Tuesday, August 15, 2023

Polyhedron: Issue #5

Issue #5 of Polyhedron (April 1982) features a cover illustration by Bob Walters, an artist who is otherwise unknown to me. It's a very nice piece, depicting what appears to be a trio of Viking-esque warriors facing off against a dragon. Given how good it is, I can't help but wonder why we never saw more artwork from Walters in Polyhedron or elsewhere in the RPG hobby.

The issue marks the appointment of Mary Kirchoff as editor of Polyhedron, while Frank Mentzer assumes the position of editor-in-chief. This suggests to me that both the RPGA and, by extension, Polyhedron were experiencing considerable growth during this time, or at least enough growth to warrant the expansion of its staff. Certainly, the hobby itself was still growing in 1982, thanks in no small part to the success of TSR in attracting younger players. Of course, not everyone was pleased by this growth, as evidence by a letter in this issue bemoaning the "munchkins with delusions of grandeur" who now "make up the overwhelming majority of new recruits to FRPing."

The second part of a three-part interview with Gary "Jake" Jaquet appears in this issue. As with the first part in the previous issue, it's filled with fascinating bits of information about TSR and the hobby at the time. Most interesting to me is Jaquet's defense of the "lukewarm" reviews that the Fiend Folio received in the pages of Dragon. "We call 'em like we see 'em," he explains, adding "It's not the best product it could have been." Jaquet then goes on to suggest that he feels Dragon, as a magazine for the entire hobby – compared to, say, more narrowly conceived periodicals like The Sorcerer's Apprentice – it needs to be fundamentally honest and not "self-serving," hence the critical reviews even of TSR products. He has a lot more to say on this topic and his philosophy of editing Dragon. If I can find the time, I will try to highlight some of his other comments in separate posts, because I think they're worth revisiting.

"Notes from the Dungeon Master" includes more tricks and traps for the DM. Most of those in this issue seem to involve mimics for some reason, but, to be fair, that is the purpose of a monster like that. Philip Meyers offers his impressions of a RPGA tournament in "The Round Table." Never having participated in one of them myself, I find his thoughts intriguing, because it sheds a little light on a part of the hobby that's long been somewhat opaque to me. Meyers offers both praise and criticism and Mentzer, in a separate article ("Counterpoint: As Fast as We Can ...") responds to both. Again, I get the impression from reading articles like these that the RPGA was growing quite quickly at the time, well beyond the capacity of its staff to keep up, hence the criticisms Meyers presents. 

"Dispel Confusion" provides answers to some questions about the AD&D rules. One question revealed something that I apparently never understood. In AD&D, dragon breath damage is equal to the dragon's original hit point total, not his current total. I had always assumed the latter, perhaps influenced by the text in the Moldvay Basic Rules, but this is apparently wrong with regards to AD&D. Who says you can't learn anything new from a 40 year-old magazine? "Bag of Tricks" is an uncredited assortment of ideas for use with D&D and AD&D, like the suggestion that characters should take doors off their hinges to ease their escape later or making use of mules to carry extra treasure – all fairly banal stuff, though I suppose they might not be obvious to everyone.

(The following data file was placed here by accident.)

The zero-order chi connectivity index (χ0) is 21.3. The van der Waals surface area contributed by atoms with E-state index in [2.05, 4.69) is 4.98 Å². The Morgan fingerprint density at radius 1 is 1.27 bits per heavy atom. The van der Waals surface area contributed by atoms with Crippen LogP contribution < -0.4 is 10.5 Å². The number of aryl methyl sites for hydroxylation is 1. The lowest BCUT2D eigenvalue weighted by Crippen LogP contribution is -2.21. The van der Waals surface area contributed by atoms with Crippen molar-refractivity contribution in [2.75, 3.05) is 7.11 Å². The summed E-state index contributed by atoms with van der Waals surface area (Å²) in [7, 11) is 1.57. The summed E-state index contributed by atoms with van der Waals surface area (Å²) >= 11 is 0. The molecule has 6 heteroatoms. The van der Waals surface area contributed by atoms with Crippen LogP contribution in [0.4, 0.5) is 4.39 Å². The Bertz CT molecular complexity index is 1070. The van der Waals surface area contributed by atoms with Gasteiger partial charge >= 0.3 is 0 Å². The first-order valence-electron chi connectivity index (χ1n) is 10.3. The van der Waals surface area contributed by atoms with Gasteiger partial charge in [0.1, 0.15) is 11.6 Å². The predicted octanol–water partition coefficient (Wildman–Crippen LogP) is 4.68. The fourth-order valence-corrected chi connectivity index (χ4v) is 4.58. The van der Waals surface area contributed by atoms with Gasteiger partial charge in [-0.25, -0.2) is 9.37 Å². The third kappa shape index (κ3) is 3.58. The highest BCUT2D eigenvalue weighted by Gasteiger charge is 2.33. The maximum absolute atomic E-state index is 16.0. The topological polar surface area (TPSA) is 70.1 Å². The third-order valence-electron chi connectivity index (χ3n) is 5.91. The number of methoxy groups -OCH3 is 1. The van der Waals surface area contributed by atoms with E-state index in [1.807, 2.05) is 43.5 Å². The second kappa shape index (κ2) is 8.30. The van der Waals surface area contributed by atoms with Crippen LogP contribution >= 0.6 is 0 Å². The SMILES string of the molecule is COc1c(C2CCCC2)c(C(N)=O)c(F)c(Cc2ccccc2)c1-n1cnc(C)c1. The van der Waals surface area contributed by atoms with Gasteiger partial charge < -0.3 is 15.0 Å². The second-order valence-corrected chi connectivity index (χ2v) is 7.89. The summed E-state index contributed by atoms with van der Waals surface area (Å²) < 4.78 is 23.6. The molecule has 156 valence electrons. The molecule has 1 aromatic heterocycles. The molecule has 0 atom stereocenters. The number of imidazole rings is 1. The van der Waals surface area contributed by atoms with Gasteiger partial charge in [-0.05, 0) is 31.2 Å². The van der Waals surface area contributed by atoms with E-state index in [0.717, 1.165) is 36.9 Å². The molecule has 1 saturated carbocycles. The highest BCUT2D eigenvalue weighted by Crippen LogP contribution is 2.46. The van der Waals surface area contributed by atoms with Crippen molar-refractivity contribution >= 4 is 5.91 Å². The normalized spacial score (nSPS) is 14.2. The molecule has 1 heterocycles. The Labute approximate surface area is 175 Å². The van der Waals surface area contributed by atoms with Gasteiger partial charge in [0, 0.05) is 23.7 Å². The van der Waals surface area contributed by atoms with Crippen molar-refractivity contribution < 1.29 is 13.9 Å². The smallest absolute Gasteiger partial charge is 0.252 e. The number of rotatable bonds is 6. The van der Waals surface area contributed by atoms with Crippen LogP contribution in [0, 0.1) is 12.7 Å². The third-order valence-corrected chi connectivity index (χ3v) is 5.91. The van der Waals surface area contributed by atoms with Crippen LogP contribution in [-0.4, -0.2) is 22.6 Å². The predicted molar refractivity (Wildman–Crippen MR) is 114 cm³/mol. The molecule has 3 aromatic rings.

"Spelling Bee" simply reprints the spells crystalbrittle and energy drain from Against the Giants, while Mike Brunton's "Figure Painting" offers lots of tips on miniatures painting. Sadly, there are still no photos or illustrations to accompany the latter article, which is a pity. For someone like myself, the photos of beautifully painted minis are the main attraction of articles such as this one. "Codebook" presents three encoded messages for readers to decipher, along with advice on how to crack simple codes. I find that fascinating, because I remember well the seeming ubiquity of codes and ciphers in the D&D games of my youth. I can't say I've seen them much in recent years and wonder why that might be.

The issue closes with more news about upcoming conventions, Roger Raupp's "Nor" comic, and some very cursory news on Top Secret, Boot Hill, and Gamma World. Disappointingly, "Nor" moves slowly and the mystery of the spacecraft that crash-landed on the fantasy world of the comic last issue receives little coverage in this one. With luck, that will change in coming issues, because I think it opens up lots of possibilities for fun adventures. Of course, as I noted before, I don't believe "Nor" lasts very long in the pages of Polyhedron, so the whole matter may be rendered moot anyway. Oh well.


  1. Apparently Bob Walters got really into illustrating dinosaurs. I found his stuff on tumblr, of all places.

  2. >
    > In AD&D, dragon breath damage is equal to the
    > dragon's original hit point total, not his current total.
    Hrm. I really only know D&D 5e, where the (current) amount of remaining hitpoints has no relationship whatsoever with how much damage can be dealt (even at 1 HP, you/they can still do 'full' damage). So this makes me wonder if this was also true in original D&D, and in what edition this was changed ?

  3. "Vikingesque"? Looking at the shields, helmets and armour, I'd say they look more classical Greek.

    1. Those are pretty solidly vikingesque helmets. Left is a occular helm like the Gjermundbu or Yarm helms, with what could be thought of as Saxon style earflaps. Middle and right helmets are spangenhelm. The swords look like a a Petersen Type G sword or a Celtic fantasy sword.